Date of Award


Publication Type

Master Thesis

Degree Name



Mechanical, Automotive, and Materials Engineering


Engineering, Mechanical.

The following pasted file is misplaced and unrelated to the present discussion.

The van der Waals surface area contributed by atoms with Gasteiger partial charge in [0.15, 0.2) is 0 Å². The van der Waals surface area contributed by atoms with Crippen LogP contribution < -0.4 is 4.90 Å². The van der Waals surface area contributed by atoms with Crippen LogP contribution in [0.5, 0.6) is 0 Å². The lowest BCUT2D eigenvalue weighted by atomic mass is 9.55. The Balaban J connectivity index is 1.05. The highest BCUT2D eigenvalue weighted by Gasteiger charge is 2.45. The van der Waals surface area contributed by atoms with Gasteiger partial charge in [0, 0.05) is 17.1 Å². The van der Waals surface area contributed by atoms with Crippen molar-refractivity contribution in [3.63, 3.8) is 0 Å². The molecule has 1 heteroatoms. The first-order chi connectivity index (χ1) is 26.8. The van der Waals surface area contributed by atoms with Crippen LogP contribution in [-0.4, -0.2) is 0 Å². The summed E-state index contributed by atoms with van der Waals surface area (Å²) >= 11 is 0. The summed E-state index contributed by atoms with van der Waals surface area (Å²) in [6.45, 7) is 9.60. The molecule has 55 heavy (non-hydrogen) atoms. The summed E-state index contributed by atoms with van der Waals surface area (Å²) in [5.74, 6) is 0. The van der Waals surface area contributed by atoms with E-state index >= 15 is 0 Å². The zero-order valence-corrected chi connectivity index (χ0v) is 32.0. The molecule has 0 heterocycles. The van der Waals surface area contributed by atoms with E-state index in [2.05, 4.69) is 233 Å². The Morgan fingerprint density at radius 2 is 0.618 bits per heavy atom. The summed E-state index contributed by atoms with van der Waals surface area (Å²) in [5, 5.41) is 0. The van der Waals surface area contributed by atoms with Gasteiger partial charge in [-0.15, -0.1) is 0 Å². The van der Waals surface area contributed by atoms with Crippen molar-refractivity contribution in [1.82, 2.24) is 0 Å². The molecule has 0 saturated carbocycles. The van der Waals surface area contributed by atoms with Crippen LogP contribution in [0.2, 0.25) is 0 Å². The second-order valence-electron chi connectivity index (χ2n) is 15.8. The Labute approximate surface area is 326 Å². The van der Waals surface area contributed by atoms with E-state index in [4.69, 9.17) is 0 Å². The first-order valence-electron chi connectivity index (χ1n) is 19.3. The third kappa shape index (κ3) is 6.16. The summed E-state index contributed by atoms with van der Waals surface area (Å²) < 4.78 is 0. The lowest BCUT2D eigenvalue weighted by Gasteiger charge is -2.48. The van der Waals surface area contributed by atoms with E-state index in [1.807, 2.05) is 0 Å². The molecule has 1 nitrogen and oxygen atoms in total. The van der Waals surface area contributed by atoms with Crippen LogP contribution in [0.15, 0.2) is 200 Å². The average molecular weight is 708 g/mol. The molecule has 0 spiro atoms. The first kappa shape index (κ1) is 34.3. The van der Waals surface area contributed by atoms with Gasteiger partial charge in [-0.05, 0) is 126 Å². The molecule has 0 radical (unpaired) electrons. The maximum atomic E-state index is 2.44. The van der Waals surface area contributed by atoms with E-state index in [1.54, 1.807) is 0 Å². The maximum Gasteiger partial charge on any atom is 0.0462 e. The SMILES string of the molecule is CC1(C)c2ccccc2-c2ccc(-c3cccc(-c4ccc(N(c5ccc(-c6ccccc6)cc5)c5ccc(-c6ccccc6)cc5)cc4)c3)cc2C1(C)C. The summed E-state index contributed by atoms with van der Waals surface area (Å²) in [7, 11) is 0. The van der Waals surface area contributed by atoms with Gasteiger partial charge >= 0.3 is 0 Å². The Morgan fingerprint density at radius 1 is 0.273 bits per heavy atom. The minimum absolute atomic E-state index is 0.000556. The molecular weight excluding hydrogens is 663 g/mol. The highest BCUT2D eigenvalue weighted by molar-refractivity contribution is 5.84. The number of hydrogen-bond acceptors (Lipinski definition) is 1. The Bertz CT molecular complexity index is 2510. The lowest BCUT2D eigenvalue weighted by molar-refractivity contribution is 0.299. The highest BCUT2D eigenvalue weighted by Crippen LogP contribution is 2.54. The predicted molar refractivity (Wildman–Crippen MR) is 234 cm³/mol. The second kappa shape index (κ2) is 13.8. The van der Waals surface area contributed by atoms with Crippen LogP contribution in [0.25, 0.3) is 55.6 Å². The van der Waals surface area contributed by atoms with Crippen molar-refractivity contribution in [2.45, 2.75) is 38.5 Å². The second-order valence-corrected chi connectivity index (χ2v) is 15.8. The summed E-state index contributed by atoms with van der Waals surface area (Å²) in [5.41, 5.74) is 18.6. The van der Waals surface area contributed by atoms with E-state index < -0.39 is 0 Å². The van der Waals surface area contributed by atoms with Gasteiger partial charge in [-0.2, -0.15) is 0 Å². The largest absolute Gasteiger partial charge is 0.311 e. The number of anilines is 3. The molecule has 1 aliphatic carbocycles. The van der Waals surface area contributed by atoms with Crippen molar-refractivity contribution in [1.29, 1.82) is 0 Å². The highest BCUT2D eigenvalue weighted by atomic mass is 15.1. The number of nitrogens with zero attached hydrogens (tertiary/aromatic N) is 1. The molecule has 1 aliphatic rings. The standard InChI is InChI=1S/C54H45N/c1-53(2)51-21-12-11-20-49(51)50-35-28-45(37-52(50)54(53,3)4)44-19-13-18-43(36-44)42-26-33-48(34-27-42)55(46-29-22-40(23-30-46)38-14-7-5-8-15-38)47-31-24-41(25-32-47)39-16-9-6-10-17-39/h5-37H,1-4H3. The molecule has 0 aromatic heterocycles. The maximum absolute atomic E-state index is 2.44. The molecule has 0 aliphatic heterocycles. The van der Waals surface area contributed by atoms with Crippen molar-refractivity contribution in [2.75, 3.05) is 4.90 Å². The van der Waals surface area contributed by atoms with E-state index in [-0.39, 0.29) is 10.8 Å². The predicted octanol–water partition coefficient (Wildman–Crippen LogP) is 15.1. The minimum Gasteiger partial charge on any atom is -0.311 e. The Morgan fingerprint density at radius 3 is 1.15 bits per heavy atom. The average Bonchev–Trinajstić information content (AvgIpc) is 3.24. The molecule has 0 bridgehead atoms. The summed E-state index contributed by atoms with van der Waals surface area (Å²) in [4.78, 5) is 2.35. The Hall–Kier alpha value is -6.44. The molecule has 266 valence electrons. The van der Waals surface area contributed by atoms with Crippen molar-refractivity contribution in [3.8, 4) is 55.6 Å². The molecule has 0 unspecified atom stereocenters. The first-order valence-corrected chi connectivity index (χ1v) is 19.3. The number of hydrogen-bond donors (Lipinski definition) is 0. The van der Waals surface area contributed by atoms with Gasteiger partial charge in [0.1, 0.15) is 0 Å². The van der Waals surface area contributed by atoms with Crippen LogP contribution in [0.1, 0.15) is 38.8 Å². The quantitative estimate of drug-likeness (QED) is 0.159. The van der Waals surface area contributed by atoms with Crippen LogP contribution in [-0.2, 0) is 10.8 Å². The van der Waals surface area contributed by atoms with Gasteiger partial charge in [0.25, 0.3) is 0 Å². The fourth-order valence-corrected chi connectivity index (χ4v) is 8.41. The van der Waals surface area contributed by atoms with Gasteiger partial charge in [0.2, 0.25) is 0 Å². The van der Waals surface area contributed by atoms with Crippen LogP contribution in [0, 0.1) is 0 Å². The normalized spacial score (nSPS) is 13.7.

The contact between the hand and a cold surface causes a sudden cooling of the hand that leads to discomfort and in most extreme cases to pain or cold injury. The cooling of the hand in contact with a cold material surface is governed by several physiological parameters and environmental factors. Some of the parameters that affect the hand cooling process are the surface temperatures of materials and the skin, physical properties of the material and the skin tissues, the contact surface area, the contact pressure, body core temperature and the average skin temperature. The physical properties of the material and skin tissues can be viewed as the conductivities, specific heat capacities and the densities of each category. There are two distinct methods of determining the hand temperatures or the cooling rates of the hand due to touching cold surfaces. The most logical and easily adaptable method to analyse the hand cooling phenomenon is by using a thermoregulatory model that represents the human hand. The alternative approach will be to estimate the hand temperature using experimental methods. The aim of this thesis is to develop a numerical model that can be employed to simulate the hand cooling due to touching cold materials. For this purpose the empirical relationships developed by Lotens to represent the blood flow rates of the hand is considered as the foundation. The developed model shows good agreement with the experimental cooling curves. The long time and short time experimental hand cooling curves due to touching various materials at different temperatures are used to validate the model. The method of sensitivity analysis is used to investigate the impact of each input parameter on the output of the model.Dept. of Mechanical, Automotive, and Materials Engineering. Paper copy at Leddy Library: Theses & Major Papers - Basement, West Bldg. / Call Number: Thesis2005 .W35. Source: Masters Abstracts International, Volume: 45-01, page: 0460. Thesis (M.A.Sc.)--University of Windsor (Canada), 2005.